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Digital Media

Transformations in Human Communication

Edited By Paul Messaris and Lee Humphreys

The age of digital media has given rise to a new social world. It is a world in which the transmission of information from the few to the many is steadily being supplanted by the multi-directional flow of facts, lies, and ideas. It is a world in which hundreds of millions of people are voluntarily depositing large amounts of personal details in publicly accessible databases. It is a world in which interpersonal relationships are increasingly being conducted in the virtual sphere. Above all, this is a world that seems to be veering off in unpredictable ways from the trends of the immediate past. This book is a probing examination of that world, and of the changes that it has ushered into our lives.

In more than thirty essays by a wide range of scholars, this must-have second edition examines the impact of digital media in six areas – information, persuasion, community, gender and sexuality, surveillance and privacy, and cross-cultural communication – and offers an invaluable guide for students and scholars alike. With one exception, all essays are completely new or revised for this volume.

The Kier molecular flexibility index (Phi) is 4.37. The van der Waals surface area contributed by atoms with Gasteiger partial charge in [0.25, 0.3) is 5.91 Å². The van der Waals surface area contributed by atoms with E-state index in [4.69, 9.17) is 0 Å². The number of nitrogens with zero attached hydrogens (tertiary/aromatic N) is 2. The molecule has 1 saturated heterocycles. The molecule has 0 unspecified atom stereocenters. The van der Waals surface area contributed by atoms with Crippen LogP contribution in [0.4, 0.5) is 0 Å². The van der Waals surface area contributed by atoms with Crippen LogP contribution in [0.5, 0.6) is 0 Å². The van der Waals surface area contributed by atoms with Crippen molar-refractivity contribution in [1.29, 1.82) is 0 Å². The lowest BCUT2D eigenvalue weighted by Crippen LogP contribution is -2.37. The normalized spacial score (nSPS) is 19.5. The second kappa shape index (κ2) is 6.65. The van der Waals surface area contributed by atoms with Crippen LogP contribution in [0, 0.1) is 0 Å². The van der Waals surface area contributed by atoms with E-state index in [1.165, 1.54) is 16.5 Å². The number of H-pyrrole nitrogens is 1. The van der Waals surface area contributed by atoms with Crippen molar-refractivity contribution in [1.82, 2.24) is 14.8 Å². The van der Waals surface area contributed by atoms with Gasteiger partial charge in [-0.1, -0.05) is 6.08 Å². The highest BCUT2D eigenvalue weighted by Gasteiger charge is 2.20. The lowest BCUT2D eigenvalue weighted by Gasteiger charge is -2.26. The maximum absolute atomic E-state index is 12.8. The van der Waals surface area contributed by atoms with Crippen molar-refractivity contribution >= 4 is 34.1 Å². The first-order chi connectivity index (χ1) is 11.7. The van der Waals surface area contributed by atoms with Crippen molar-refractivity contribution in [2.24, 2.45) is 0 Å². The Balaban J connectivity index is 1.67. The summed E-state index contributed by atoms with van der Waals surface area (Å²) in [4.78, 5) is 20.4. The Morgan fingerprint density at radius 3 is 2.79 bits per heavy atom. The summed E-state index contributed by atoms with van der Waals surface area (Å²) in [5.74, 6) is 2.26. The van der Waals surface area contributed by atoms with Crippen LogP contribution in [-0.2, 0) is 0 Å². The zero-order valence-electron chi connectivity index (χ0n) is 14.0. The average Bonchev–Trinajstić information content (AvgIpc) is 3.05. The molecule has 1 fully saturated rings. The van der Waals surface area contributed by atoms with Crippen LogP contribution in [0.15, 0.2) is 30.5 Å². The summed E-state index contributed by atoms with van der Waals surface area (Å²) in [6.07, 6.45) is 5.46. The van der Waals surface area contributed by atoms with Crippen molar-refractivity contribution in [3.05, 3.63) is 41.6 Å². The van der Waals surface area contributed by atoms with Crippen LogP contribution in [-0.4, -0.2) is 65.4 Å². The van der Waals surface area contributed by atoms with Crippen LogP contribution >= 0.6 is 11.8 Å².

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Chapter 7: The Impact of Digital Media on Advertising: Five Cultural Dilemmas (Matthew P. McAllister / Stephanie Orme)


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The Impact of Digital Media on Advertising

Five Cultural Dilemmas

Matthew P. McAllister and Stephanie Orme

Advertising agencies are at the heart of the advertising industry, employing nearly 200,000 people in the United States (Johnson, 2015) and coordinating key marketing activities: creative work, media planning and buying, research, and integrated marketing. But are all agencies the same? In fact, the list of top US agencies in 2014 (Advertising Age, 2015b) shows a split between two kinds of agencies. On the one hand are agencies born in the analog media era. These are agencies that Don Draper from Mad Men could work for: traditional agencies centered in big urban centers (New York City, Chicago) and that were typically named after the men (never women) who founded them or were key influences: Leo Burnett, BBDO (standing for Batten, Barton, Durstine, and Osborn), McCann Erickson, and J. Walter Thompson. On the other hand, and increasingly more prominent, are agencies created in the digital era, located in places like Little Rock, Arkansas and Irving, Texas and named with words that are not proper names and are so futuristic that they sound like Star Wars planets: Epsilon, Acxiom, SapientNitro, Accenture, Experian. These companies (and, often, these words) did not exist in the Don Draper-era 1960s. They are agencies that specialize in digital advertising. The hacker Elliot Alderson from Mr. Robot—or rather an ad-friendly version of him—would be more likely...

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